Two days after Thomas Cunningham's and Stanley Craig's bodies were discovered, the Eastern Sea Frontier Command's Enemy Activity and Distress Report recorded their deaths. At the same time as their bodies being discovered an empty life raft was found washed ashore. At that point since the Bedfordshire hadn't been heard from since May 11, officials recategorized it as missing and possibly sunk. Four other bodies were later recovered. Thirty-three other crewmen's bodies were never found and were assumed they were trapped aboard the trawler when it sunk.

An Ocracoke family out of respect donated a tiny burial plot adjacent to their own cemetery. Two British flags were draped over Cunningham's and Craig's coffins. These were the same two flags that Cunningham himself gave to the Naval Intelligence officer Aycock Brown. Two other recovered bodies were buried beside the two other men. The two other bodies, including seaman Alfred Dryden, were buried in other local cemeteries on the Outer Banks.



Built: 1935 Sunk: May 12, 1942
Type of Vessel: Converted armed trawler Owner: British Navy
Builder: Smith's Dock Company, South Bank, Middlesborough, England Power: Coal-fired Steam
Port of registry: Grimsby Dimensions: 162'  x 26'  x 14' 
Previous Names:   


Here is the location of the sinking:  34° 10'N, 76° 41'W



Total Lost: 37, Survivors: 0

LastFirstDate of DeathPositionHomeAge
Barnes Frederick William May 12, 1942 Engineman Brynmawr, Brecknockshire 31
Bennett Stanley May 12, 1942 Ordinary Seaman  Comer Brook, Newfoundland 23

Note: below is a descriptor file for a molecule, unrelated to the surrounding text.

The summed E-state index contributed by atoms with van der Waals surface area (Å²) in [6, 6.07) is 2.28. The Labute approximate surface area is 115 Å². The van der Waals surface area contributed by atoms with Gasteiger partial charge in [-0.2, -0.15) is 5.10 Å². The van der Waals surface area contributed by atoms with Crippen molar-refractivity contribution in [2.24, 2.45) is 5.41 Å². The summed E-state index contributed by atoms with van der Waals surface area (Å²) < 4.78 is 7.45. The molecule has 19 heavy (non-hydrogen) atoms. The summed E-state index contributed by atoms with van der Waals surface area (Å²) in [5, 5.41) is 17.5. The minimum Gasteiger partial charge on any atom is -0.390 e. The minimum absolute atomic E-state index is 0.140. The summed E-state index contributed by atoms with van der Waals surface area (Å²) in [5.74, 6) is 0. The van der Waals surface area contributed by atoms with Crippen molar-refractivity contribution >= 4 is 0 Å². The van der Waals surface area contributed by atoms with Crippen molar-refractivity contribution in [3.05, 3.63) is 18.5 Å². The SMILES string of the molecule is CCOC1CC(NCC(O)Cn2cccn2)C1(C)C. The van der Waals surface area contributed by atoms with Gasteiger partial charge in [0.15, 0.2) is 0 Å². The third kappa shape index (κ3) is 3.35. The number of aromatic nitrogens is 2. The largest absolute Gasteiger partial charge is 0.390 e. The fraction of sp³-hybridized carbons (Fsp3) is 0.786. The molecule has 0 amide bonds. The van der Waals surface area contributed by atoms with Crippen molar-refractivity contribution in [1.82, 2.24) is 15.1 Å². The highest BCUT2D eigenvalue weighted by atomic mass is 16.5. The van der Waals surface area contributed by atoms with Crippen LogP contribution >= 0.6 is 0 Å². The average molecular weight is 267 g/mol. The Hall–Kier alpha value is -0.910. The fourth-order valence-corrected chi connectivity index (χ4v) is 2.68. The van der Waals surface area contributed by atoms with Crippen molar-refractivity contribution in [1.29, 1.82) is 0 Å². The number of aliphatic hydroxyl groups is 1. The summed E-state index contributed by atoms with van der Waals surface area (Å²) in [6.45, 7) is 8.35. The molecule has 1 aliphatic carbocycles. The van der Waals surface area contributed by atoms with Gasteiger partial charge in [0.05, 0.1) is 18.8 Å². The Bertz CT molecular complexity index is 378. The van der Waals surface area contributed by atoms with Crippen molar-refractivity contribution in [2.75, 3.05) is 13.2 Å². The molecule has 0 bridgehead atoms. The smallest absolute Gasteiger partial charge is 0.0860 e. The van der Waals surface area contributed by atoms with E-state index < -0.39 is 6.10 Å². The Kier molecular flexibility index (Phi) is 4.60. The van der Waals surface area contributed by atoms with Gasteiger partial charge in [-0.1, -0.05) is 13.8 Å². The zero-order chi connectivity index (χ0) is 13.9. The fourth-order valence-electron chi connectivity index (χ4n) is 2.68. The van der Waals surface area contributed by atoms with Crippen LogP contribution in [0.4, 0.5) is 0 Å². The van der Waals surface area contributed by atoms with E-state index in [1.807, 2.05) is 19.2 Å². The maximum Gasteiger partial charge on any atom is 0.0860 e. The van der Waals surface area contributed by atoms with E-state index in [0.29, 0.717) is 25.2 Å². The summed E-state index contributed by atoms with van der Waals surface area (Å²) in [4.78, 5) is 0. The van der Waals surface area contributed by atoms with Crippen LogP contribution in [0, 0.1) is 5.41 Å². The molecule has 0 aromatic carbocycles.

Bickford Leonard Preston May 12, 1942 Seaman Brixton, London 29
Bowen Ernest Geoge May 12, 1942 Seaman Landore, Glamorgan 22
Carruthers Edward Sydney May 12, 1942 Ordinary Seaman Newtown, Carlisle, Cumberland 20
Cerriono George Whiley May 12, 1942 Leading Seaman Grimsby, Lincolnshire 24
Clemence William Frederick W. May 12, 1942 Ordinary Seaman Sutton, Surrey 21
Clutterbuck Henry May 12, 1942 Sub-Lieutenant Birmingham 24
Cragg Francis May 12, 1942 Ordinary Seaman Liverpool 18
Craig Stanley R. May 12, 1942 Ordinary Telegraphist Balham, London 24
Cunningham Thomas May 12, 1942 Sub-Lieutenant Blackpool, Lancashire 27
Davis Russell Bransby May 12, 1942 Lieutenant Caldy, Cheshire 29
Davis Russell Samuel May 12, 1942 Ordinary Seaman Sydney, Nova Scotia 18
Dick John Rowan May 12, 1942 Seaman Girvan 32
Dicks Thomas Maxwell May 12, 1942 Ordinary Seaman Placentia Bay, Newfoundland 28
Dryden Alfred May 12, 1942 Seaman Berwick-on-Tweed, Northumberland 32